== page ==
The development of civilization involved both the division of labour and recognition of the worth of people and of their labour.

Cain built a city and named it for his son Enoch. See, the tradition of memorialising (somehow immortalising persons through preserving their memory in named structures, places and practices) goes back a long way.

I grew up among a colonised people so during my childhood, there were not many place names in my country that spoke to the worth of those from whom I came. That, of course, was before I was became proud of my Kalinago ancestry, for even that we were taught to be ashamed of. To be the descendant of African slaves was bad; but to be “Carib” was even worse! There was a pecking order of ethnicity. O how we’d been brainwashed into believing that some persons were inherently better and others inherently worse.

The construction of the city Enoch required the skills and involvement of those who were not named- the itinerant farming communities that fed the nation(the Jabals, verse 20), the musicians and those who helped us acquire and enjoy the taste of aesthetic beauty the Jubals, verse 21), those who used earth’s resources for the benefit of all (the Tubal-cains, verse 22) and the many other gifted lines not listed here.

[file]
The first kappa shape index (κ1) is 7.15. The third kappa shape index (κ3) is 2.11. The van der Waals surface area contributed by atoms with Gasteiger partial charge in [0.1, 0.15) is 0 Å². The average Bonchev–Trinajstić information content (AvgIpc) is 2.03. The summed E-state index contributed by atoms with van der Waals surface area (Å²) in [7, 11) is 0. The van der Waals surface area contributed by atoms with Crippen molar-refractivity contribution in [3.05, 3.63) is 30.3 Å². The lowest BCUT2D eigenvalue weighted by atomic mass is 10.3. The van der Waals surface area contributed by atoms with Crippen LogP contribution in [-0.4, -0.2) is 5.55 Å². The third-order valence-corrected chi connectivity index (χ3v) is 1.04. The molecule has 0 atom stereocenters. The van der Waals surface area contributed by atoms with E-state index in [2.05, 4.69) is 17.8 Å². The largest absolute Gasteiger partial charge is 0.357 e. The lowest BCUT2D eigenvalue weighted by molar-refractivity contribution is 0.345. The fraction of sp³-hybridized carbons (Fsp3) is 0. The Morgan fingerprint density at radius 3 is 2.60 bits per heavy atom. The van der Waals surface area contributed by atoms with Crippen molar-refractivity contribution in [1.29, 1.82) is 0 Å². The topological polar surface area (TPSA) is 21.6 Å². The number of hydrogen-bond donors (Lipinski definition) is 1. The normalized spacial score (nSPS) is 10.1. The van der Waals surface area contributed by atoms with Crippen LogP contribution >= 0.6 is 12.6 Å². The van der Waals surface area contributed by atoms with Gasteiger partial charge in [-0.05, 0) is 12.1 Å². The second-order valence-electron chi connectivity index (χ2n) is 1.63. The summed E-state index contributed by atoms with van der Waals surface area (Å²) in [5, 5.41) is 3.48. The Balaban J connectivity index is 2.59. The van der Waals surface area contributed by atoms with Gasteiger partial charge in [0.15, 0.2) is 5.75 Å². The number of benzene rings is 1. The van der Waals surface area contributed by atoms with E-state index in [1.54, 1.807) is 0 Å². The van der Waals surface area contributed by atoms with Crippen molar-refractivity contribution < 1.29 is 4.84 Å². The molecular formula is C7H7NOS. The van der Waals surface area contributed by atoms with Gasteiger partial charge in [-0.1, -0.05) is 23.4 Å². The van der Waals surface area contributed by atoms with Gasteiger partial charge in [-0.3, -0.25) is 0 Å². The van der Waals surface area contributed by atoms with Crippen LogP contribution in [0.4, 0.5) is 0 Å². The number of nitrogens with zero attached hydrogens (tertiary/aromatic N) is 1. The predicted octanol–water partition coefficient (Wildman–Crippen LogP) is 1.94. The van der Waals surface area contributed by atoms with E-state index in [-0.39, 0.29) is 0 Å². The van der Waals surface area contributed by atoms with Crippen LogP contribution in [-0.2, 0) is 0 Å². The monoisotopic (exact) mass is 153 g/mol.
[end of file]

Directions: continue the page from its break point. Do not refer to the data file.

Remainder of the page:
Everyone’s gift and skill is important. And if others before us invoked the name of the Lord who gifted them, so also must we.

I am special, O so special, God made it to be.

You can look and look, and look and look,

but you’ll never find anyone just like me.

 

You are special, O so special

God made it so true;

I can look and look and look and look

But I’ll never find anyone just like you.

No, I’ll never find anyone just like you.

 

Many gifts, one Spirit, one God known in many ways

In our difference is blessing; In diversity we praise.

One Giver, one Lord, one Spirit, one Word!

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